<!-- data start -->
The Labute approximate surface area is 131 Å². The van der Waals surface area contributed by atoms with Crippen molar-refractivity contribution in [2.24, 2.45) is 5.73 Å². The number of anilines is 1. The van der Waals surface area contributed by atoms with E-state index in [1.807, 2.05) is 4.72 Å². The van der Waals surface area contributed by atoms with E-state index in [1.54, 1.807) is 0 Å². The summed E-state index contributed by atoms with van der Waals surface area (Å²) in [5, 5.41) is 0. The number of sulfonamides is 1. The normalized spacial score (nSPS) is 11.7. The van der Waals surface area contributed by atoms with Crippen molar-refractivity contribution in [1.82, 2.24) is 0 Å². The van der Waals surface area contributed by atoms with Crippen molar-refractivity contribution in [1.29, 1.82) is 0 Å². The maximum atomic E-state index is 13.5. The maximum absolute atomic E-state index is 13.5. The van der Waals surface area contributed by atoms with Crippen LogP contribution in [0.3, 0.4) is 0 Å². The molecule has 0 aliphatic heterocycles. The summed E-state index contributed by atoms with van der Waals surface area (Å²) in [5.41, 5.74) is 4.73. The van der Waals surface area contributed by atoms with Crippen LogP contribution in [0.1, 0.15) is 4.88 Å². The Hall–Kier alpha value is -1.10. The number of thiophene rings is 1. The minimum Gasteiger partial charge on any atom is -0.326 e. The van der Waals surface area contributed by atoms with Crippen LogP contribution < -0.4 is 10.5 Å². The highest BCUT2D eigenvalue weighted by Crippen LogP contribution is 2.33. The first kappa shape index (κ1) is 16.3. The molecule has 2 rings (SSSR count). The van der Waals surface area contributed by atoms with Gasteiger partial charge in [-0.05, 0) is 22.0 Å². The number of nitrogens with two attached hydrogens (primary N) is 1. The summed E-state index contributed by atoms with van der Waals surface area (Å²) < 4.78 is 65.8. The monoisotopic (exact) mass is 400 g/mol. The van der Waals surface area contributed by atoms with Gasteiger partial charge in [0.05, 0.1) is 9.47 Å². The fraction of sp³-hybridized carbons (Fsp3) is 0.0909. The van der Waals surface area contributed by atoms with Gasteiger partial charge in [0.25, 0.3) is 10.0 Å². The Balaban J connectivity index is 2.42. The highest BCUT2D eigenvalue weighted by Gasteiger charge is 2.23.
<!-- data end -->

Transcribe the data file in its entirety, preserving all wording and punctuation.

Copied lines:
The Labute approximate surface area is 131 Å². The van der Waals surface area contributed by atoms with Crippen molar-refractivity contribution in [2.24, 2.45) is 5.73 Å². The number of anilines is 1. The van der Waals surface area contributed by atoms with E-state index in [1.807, 2.05) is 4.72 Å². The van der Waals surface area contributed by atoms with E-state index in [1.54, 1.807) is 0 Å². The summed E-state index contributed by atoms with van der Waals surface area (Å²) in [5, 5.41) is 0. The number of sulfonamides is 1. The normalized spacial score (nSPS) is 11.7. The van der Waals surface area contributed by atoms with Crippen molar-refractivity contribution in [1.82, 2.24) is 0 Å². The van der Waals surface area contributed by atoms with Crippen molar-refractivity contribution in [1.29, 1.82) is 0 Å². The maximum atomic E-state index is 13.5. The maximum absolute atomic E-state index is 13.5. The van der Waals surface area contributed by atoms with Crippen LogP contribution in [0.3, 0.4) is 0 Å². The molecule has 0 aliphatic heterocycles. The summed E-state index contributed by atoms with van der Waals surface area (Å²) in [5.41, 5.74) is 4.73. The van der Waals surface area contributed by atoms with Crippen LogP contribution in [0.1, 0.15) is 4.88 Å². The Hall–Kier alpha value is -1.10. The number of thiophene rings is 1. The minimum Gasteiger partial charge on any atom is -0.326 e. The van der Waals surface area contributed by atoms with Crippen LogP contribution < -0.4 is 10.5 Å². The highest BCUT2D eigenvalue weighted by Crippen LogP contribution is 2.33. The first kappa shape index (κ1) is 16.3. The molecule has 2 rings (SSSR count). The van der Waals surface area contributed by atoms with Gasteiger partial charge in [-0.05, 0) is 22.0 Å². The number of nitrogens with two attached hydrogens (primary N) is 1. The summed E-state index contributed by atoms with van der Waals surface area (Å²) < 4.78 is 65.8. The monoisotopic (exact) mass is 400 g/mol. The van der Waals surface area contributed by atoms with Gasteiger partial charge in [0.05, 0.1) is 9.47 Å². The fraction of sp³-hybridized carbons (Fsp3) is 0.0909. The van der Waals surface area contributed by atoms with Gasteiger partial charge in [0.25, 0.3) is 10.0 Å². The Balaban J connectivity index is 2.42. The highest BCUT2D eigenvalue weighted by Gasteiger charge is 2.23.